Over the Counter Drugs Like Cough Medicines, Cold Medicines, Decongestants - Most packages of over-the-counter cough and cold medicines and decongestants say "Do not take if you have one of the following... " and then goes on to list thyroid disease. While you should always check with your doctor, it's generally understood that this warning is more applicable for people with hyperthyroidism (overactive thyroid) than hypothyroidism (underactive thyroid). Because these drugs contain stimulants, the logic is for someone with hyperthyroidism to avoid adding even further stimulation or strain on the heart from these drugs. That said, some people with hypothyroidism do find that they become sensitive to ingredients like pseudoephedrine, what you'd typically find in Sudafed or other decongestants. Some doctors will recomend you try only a partial dose, and see if you have a reaction, and only then try to work you way up to the normal dose and see if it bothers you.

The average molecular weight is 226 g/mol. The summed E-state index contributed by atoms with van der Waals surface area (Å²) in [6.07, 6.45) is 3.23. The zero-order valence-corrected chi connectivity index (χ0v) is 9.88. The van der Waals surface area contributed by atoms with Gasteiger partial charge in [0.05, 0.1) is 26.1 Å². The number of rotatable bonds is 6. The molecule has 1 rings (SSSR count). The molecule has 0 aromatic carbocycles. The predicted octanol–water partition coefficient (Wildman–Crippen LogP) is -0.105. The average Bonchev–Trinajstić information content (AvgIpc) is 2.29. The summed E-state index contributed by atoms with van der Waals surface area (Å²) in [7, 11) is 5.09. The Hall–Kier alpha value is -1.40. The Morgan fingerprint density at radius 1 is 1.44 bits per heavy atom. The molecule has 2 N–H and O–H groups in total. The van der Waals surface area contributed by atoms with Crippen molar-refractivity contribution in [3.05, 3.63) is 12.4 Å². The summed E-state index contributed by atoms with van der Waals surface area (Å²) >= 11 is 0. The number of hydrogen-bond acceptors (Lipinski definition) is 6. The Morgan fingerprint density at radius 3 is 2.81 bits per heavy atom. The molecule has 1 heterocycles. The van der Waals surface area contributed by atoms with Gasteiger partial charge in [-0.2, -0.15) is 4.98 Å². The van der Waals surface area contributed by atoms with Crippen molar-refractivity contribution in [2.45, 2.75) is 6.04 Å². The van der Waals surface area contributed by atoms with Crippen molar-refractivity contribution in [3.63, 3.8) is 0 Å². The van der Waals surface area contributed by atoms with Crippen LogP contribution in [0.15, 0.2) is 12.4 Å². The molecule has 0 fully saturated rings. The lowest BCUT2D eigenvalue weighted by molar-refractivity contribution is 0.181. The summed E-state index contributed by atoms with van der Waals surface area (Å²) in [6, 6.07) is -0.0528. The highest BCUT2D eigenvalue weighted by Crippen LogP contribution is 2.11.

Iron, whether alone, or as part of a multivitamin or prenatal vitamin supplement, interferes with thyroid hormone absorption. You should not take your vitamins with iron at the same time as your thyroid hormone, and should allow at least two hours between taking them.
Menopause, with its fluctuating hormone levels, can also impact your TSH levels
Stress and Illness can affect thyroid levels .. including chronic lack of sleep.
Herbs/Supplements. Some herbal supplements can have an impact on thyroid function. Herbs such as the ayurvedic herb "guggul," and supplements such as tyrosine, and products containing iodine such as vitamins, or kelp and bladderwrack supplements have the potential to either increase or decrease thyroid function, and thus, TSH can fluctuate.